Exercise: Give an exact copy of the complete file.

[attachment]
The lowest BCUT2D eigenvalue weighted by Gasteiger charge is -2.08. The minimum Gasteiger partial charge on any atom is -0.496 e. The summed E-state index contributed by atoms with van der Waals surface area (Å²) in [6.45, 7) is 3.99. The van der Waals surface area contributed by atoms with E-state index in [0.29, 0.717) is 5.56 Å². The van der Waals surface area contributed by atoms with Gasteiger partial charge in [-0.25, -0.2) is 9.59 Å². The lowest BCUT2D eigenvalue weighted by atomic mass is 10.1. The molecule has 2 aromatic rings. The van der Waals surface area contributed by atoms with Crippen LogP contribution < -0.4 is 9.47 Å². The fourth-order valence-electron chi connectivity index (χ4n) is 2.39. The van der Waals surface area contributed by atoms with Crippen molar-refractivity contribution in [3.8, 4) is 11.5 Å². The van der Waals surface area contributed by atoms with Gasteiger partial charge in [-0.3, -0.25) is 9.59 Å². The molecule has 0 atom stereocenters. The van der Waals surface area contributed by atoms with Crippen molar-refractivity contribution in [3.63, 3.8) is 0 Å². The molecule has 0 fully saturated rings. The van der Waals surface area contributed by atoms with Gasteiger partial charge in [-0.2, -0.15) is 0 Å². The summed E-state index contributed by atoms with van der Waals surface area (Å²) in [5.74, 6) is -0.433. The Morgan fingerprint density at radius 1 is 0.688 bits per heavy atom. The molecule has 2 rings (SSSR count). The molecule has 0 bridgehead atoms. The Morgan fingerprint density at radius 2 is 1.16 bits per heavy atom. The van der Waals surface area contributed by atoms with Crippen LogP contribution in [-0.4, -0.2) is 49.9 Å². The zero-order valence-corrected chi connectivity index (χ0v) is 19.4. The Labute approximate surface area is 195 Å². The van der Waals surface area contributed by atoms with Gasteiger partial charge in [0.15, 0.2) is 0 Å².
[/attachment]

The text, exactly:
The lowest BCUT2D eigenvalue weighted by Gasteiger charge is -2.08. The minimum Gasteiger partial charge on any atom is -0.496 e. The summed E-state index contributed by atoms with van der Waals surface area (Å²) in [6.45, 7) is 3.99. The van der Waals surface area contributed by atoms with E-state index in [0.29, 0.717) is 5.56 Å². The van der Waals surface area contributed by atoms with Gasteiger partial charge in [-0.25, -0.2) is 9.59 Å². The lowest BCUT2D eigenvalue weighted by atomic mass is 10.1. The molecule has 2 aromatic rings. The van der Waals surface area contributed by atoms with Crippen LogP contribution < -0.4 is 9.47 Å². The fourth-order valence-electron chi connectivity index (χ4n) is 2.39. The van der Waals surface area contributed by atoms with Crippen molar-refractivity contribution in [3.8, 4) is 11.5 Å². The van der Waals surface area contributed by atoms with Gasteiger partial charge in [-0.3, -0.25) is 9.59 Å². The molecule has 0 atom stereocenters. The van der Waals surface area contributed by atoms with Crippen molar-refractivity contribution in [3.63, 3.8) is 0 Å². The molecule has 0 fully saturated rings. The van der Waals surface area contributed by atoms with Gasteiger partial charge in [-0.2, -0.15) is 0 Å². The summed E-state index contributed by atoms with van der Waals surface area (Å²) in [5.74, 6) is -0.433. The Morgan fingerprint density at radius 1 is 0.688 bits per heavy atom. The molecule has 2 rings (SSSR count). The molecule has 0 bridgehead atoms. The Morgan fingerprint density at radius 2 is 1.16 bits per heavy atom. The van der Waals surface area contributed by atoms with Crippen LogP contribution in [-0.4, -0.2) is 49.9 Å². The zero-order valence-corrected chi connectivity index (χ0v) is 19.4. The Labute approximate surface area is 195 Å². The van der Waals surface area contributed by atoms with Gasteiger partial charge in [0.15, 0.2) is 0 Å².